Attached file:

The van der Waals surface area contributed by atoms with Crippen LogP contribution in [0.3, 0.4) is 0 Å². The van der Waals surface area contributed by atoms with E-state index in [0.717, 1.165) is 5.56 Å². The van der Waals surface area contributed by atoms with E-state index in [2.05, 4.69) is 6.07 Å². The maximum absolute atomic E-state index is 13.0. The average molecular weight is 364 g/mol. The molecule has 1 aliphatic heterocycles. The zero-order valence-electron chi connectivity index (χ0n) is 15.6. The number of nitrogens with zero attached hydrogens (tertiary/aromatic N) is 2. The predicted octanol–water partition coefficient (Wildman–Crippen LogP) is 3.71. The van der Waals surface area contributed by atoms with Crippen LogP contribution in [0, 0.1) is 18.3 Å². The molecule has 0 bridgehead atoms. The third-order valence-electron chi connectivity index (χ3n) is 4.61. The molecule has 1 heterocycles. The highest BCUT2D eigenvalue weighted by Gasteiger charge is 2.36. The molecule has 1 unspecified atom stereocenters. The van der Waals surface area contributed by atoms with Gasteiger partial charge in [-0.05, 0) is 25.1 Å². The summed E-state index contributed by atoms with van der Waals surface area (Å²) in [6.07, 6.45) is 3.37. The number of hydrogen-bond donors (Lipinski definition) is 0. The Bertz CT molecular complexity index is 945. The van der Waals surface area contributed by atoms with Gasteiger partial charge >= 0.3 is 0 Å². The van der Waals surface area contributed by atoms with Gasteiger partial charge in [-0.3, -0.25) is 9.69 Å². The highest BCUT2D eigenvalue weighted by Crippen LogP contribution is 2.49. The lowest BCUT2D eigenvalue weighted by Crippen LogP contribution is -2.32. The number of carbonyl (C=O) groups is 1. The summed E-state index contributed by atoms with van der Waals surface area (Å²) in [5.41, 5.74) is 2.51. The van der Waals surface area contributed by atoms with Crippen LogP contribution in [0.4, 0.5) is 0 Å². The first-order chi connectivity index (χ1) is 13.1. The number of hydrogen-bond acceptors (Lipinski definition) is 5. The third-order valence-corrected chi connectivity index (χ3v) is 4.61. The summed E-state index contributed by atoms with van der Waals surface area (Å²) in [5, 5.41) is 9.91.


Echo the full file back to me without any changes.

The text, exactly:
The van der Waals surface area contributed by atoms with Crippen LogP contribution in [0.3, 0.4) is 0 Å². The van der Waals surface area contributed by atoms with E-state index in [0.717, 1.165) is 5.56 Å². The van der Waals surface area contributed by atoms with E-state index in [2.05, 4.69) is 6.07 Å². The maximum absolute atomic E-state index is 13.0. The average molecular weight is 364 g/mol. The molecule has 1 aliphatic heterocycles. The zero-order valence-electron chi connectivity index (χ0n) is 15.6. The number of nitrogens with zero attached hydrogens (tertiary/aromatic N) is 2. The predicted octanol–water partition coefficient (Wildman–Crippen LogP) is 3.71. The van der Waals surface area contributed by atoms with Crippen LogP contribution in [0, 0.1) is 18.3 Å². The molecule has 0 bridgehead atoms. The third-order valence-electron chi connectivity index (χ3n) is 4.61. The molecule has 1 heterocycles. The highest BCUT2D eigenvalue weighted by Gasteiger charge is 2.36. The molecule has 1 unspecified atom stereocenters. The van der Waals surface area contributed by atoms with Gasteiger partial charge in [-0.05, 0) is 25.1 Å². The summed E-state index contributed by atoms with van der Waals surface area (Å²) in [6.07, 6.45) is 3.37. The number of hydrogen-bond donors (Lipinski definition) is 0. The Bertz CT molecular complexity index is 945. The van der Waals surface area contributed by atoms with Gasteiger partial charge >= 0.3 is 0 Å². The van der Waals surface area contributed by atoms with Gasteiger partial charge in [-0.3, -0.25) is 9.69 Å². The highest BCUT2D eigenvalue weighted by Crippen LogP contribution is 2.49. The lowest BCUT2D eigenvalue weighted by Crippen LogP contribution is -2.32. The number of carbonyl (C=O) groups is 1. The summed E-state index contributed by atoms with van der Waals surface area (Å²) in [5.41, 5.74) is 2.51. The van der Waals surface area contributed by atoms with Crippen LogP contribution in [0.4, 0.5) is 0 Å². The first-order chi connectivity index (χ1) is 13.1. The number of hydrogen-bond acceptors (Lipinski definition) is 5. The third-order valence-corrected chi connectivity index (χ3v) is 4.61. The summed E-state index contributed by atoms with van der Waals surface area (Å²) in [5, 5.41) is 9.91.